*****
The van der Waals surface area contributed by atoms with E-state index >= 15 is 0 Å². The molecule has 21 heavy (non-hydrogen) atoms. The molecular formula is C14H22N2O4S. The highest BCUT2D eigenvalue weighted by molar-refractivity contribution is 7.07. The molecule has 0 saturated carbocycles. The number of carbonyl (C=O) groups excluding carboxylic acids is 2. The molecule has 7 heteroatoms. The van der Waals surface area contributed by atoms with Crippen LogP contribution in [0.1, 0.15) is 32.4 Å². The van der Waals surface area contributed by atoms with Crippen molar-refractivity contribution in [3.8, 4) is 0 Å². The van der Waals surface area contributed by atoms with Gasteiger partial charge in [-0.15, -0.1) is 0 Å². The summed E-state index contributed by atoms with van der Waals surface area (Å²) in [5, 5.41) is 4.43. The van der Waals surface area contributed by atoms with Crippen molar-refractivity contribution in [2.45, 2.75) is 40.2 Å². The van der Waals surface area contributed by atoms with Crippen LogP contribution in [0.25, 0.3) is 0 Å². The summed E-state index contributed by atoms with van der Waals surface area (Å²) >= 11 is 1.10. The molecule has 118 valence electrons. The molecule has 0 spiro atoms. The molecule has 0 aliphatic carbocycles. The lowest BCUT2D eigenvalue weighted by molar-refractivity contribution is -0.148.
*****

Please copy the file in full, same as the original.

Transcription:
The van der Waals surface area contributed by atoms with E-state index >= 15 is 0 Å². The molecule has 21 heavy (non-hydrogen) atoms. The molecular formula is C14H22N2O4S. The highest BCUT2D eigenvalue weighted by molar-refractivity contribution is 7.07. The molecule has 0 saturated carbocycles. The number of carbonyl (C=O) groups excluding carboxylic acids is 2. The molecule has 7 heteroatoms. The van der Waals surface area contributed by atoms with Crippen LogP contribution in [0.1, 0.15) is 32.4 Å². The van der Waals surface area contributed by atoms with Crippen molar-refractivity contribution in [3.8, 4) is 0 Å². The van der Waals surface area contributed by atoms with Gasteiger partial charge in [-0.15, -0.1) is 0 Å². The summed E-state index contributed by atoms with van der Waals surface area (Å²) in [5, 5.41) is 4.43. The van der Waals surface area contributed by atoms with Crippen molar-refractivity contribution in [2.45, 2.75) is 40.2 Å². The van der Waals surface area contributed by atoms with Crippen LogP contribution in [0.25, 0.3) is 0 Å². The summed E-state index contributed by atoms with van der Waals surface area (Å²) >= 11 is 1.10. The molecule has 118 valence electrons. The molecule has 0 spiro atoms. The molecule has 0 aliphatic carbocycles. The lowest BCUT2D eigenvalue weighted by molar-refractivity contribution is -0.148.